Your doctor may have you check your blood pressure at home 3 times a day and keep a record of the readings. Or you may need to wear an automated blood pressure cuff that periodically inflates and takes blood pressure measurements during the day. This is called ambulatory blood pressure monitoring.
If you fall into the prehypertension range (120-139/80-89 mm Hg), your doctor will likely recommend lifestyle modifications, including losing excess weight, exercising, limiting alcohol, cutting back on salt, quitting smoking, and following the Dietary Approaches to Stop Hypertension (DASH) diet. The DASH eating plan is a low-fat and low-saturated-fat diet that emphasizes eating more fruits, vegetables, whole grains, and low-fat dairy foods.
If you have high blood pressure (140-159/90-99 mm Hg) and you do not have any organ damage or other risk factors for heart disease (uncomplicated high blood pressure), your doctor will likely recommend lifestyle changes and possibly medications. Most people with high blood pressure will need two or more medications, including a thiazide-type diuretic, to lower their blood pressure to below 140/90 mm Hg, the goal for people with uncomplicated hypertension. If you have other conditions, such as diabetes, heart failure, or chronic kidney disease, your goal blood pressure is lower: 130/80 mm Hg.
If your blood pressure is 160-179/100-109 mm Hg or higher, you and your doctor may need to try various combinations of medications to find what works best for you. You will also need to make aggressive lifestyle changes.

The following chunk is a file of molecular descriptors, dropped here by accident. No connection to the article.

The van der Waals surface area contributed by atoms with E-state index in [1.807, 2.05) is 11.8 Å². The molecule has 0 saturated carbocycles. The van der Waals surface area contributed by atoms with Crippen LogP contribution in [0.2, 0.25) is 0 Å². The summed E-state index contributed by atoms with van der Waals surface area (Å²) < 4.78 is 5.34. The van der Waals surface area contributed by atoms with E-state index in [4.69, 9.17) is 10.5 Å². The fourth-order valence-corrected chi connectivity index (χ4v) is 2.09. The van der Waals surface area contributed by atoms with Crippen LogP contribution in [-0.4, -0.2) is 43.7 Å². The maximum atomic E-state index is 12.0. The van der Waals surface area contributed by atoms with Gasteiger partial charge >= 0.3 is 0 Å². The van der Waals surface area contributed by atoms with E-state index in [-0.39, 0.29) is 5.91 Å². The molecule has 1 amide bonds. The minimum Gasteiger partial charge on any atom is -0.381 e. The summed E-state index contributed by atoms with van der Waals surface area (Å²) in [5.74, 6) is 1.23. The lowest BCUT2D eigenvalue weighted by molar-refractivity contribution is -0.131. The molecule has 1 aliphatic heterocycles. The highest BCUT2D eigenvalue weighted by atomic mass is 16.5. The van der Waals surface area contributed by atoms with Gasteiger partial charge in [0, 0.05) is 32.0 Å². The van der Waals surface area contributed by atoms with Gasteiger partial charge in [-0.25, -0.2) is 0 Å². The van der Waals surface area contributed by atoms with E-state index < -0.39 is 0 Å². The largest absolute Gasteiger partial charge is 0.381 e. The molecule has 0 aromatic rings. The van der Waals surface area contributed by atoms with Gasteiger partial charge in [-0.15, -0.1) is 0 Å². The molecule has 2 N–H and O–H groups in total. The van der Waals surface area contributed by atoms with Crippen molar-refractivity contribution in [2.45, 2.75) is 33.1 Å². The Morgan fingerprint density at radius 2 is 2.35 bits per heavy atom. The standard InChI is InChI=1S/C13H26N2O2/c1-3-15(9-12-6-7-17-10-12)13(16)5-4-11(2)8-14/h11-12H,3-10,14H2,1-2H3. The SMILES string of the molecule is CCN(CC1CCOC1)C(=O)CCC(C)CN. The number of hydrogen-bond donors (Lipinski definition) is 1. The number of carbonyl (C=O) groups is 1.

Overall, your treatment will depend upon how high your blood pressure is, whether you have other medical conditions, such as diabetes, and whether any organs have already been damaged. Your risk of developing other diseases, especially heart disease, will be another important factor your doctor will consider.
Deciding whether to treat high blood pressure with medication and choosing the best medication are based mainly on:
Doctors may have different opinions about when to start medications for high blood pressure.
Doctors usually prescribe a single, low-dose medication first. If blood pressure is not controlled, he or she may change the dosage or try a different medication or combination of medications. It is common to try several medications before your blood pressure is successfully controlled.
Many people need more than one medication to get the best results.
Medication choices include: Diuretics. Hydrochlorothiazide- Furosemide- Spironolactone
All these medications are effective for lowering the risk of heart attack and stroke. Treatment for high blood pressure must be highly individualized and based on your risk factors, such as diabetes, smoking, and heart disease. Although one study may recommend a particular medication as the first line of treatment, it may not be best for you based on your medical condition. What’s most important is that you work with your doctor to find the right medication or combination of medications that have the fewest side effects and work well for you and that you take your medications regularly as prescribed.
New high blood pressure guidelines from the Seventh Report of the Joint National Committee (JNC 7) on Prevention, Detection, Evaluation, and Treatment of High Blood Pressure recommend that, for most people, one of the medications be a thiazide-type diuretic.
If other conditions, such as heart failure or diabetes, are present, ACE inhibitors or ARBs often are used as the first line of therapy because the other medical conditions also may benefit from these medications. However, isolated systolic hypertension may respond best to diuretics alone.
If the above medications are not effective in lowering blood pressure, or if side effects of the above medications are serious, other medications called vasodilators may be tried.